Although in the present Patent Application a description is given of the provision of a InP layer on a substrate, use being made of a cyclopentadienyl indium (I) precursor, it will be clear to those skilled in the art that the method can be applied to known processes for the manufacture of LEDs, solid-state lasers, detectors and HF-field effect transistors by replacing the present-state of-the-art In precursors, such as trimethyl indium and triethyl indium, by In precursors in accordance with the invention.
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|3||Long et al., " . . . Growth of Semi-Insulating InP by MOCVD", J. Crys. Growth, vol. 77, Nos. 1-3, Sep. 1986, pp. 42-46.|
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|Citing Patent||Filing date||Publication date||Applicant||Title|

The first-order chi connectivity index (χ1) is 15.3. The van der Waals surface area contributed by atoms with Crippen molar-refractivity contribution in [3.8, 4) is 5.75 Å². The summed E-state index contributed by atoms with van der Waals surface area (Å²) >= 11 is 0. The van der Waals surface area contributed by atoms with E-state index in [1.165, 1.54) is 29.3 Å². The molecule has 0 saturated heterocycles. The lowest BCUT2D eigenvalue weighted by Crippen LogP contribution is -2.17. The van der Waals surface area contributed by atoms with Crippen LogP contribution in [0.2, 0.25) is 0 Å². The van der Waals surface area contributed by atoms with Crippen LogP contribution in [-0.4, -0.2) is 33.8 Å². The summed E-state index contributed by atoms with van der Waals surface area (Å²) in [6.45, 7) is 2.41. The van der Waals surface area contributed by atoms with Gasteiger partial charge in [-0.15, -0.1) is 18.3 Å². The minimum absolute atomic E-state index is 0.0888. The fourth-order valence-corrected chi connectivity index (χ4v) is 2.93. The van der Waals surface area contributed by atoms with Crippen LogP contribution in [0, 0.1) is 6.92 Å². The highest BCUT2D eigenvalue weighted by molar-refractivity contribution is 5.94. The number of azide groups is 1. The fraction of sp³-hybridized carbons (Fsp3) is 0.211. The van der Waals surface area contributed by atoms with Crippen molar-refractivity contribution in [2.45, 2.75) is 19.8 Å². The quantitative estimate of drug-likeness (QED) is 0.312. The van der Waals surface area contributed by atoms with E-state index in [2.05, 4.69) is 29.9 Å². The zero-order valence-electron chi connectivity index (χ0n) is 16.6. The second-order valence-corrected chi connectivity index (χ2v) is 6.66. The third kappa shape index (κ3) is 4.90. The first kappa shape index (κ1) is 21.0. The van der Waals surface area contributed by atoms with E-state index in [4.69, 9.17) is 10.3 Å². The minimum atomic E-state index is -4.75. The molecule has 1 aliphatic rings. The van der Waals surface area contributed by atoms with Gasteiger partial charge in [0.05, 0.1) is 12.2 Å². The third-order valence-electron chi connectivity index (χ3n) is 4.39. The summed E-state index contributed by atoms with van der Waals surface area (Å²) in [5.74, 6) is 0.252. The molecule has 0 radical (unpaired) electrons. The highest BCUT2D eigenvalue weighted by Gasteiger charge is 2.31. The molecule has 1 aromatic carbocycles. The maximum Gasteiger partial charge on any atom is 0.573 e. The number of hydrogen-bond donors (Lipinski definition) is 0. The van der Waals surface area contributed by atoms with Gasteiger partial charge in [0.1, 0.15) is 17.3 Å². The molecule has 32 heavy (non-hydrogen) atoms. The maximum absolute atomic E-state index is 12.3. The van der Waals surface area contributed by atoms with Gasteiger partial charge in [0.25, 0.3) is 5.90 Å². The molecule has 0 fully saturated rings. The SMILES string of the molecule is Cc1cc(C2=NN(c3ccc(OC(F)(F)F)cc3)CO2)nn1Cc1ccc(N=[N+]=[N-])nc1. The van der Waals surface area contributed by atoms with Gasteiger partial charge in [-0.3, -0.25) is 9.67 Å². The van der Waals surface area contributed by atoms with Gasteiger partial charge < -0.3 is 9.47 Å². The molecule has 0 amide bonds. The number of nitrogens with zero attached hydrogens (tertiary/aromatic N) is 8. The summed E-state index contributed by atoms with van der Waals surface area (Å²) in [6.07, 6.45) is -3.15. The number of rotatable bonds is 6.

|US5079184 *||Jun 15, 1990||Jan 7, 1992||Kabushiki Kaisha Toshiba||Method of manufacturing iii-iv group compound semiconductor device|
|US5124278 *||Sep 21, 1990||Jun 23, 1992||Air Products And Chemicals, Inc.||Amino replacements for arsine, antimony and phosphine|
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|US5462008 *||Dec 12, 1994||Oct 31, 1995||Northwestern University||Semiconductor films|
|U.S. Classification||117/102, 148/DIG.119, 117/104, 117/953, 148/DIG.110|
|International Classification||H01L21/205, H01L21/338, C23C16/30, H01L29/812, H01L33/00, C30B25/02|
|Cooperative Classification||Y10S148/11, Y10S148/119, C30B25/02, C30B29/40, C23C16/301, G05B2219/49013|
|European Classification||C23C16/30B, C30B25/02, C30B29/40|
|Oct 2, 1989||AS||Assignment|
Owner name: U.S. PHILIPS CORPORATION, A CORP. OF DE, NEW YORK
Free format text: ASSIGNMENT OF ASSIGNORS INTEREST.;ASSIGNOR:STARING, AEMILIANUS;REEL/FRAME:005226/0116
Effective date: 19890914
|Mar 31, 1994||FPAY||Fee payment|
Year of fee payment: 4
|May 19, 1998||REMI||Maintenance fee reminder mailed|
|Oct 25, 1998||LAPS||Lapse for failure to pay maintenance fees|
|Jan 5, 1999||FP||Expired due to failure to pay maintenance fee|
Effective date: 19981023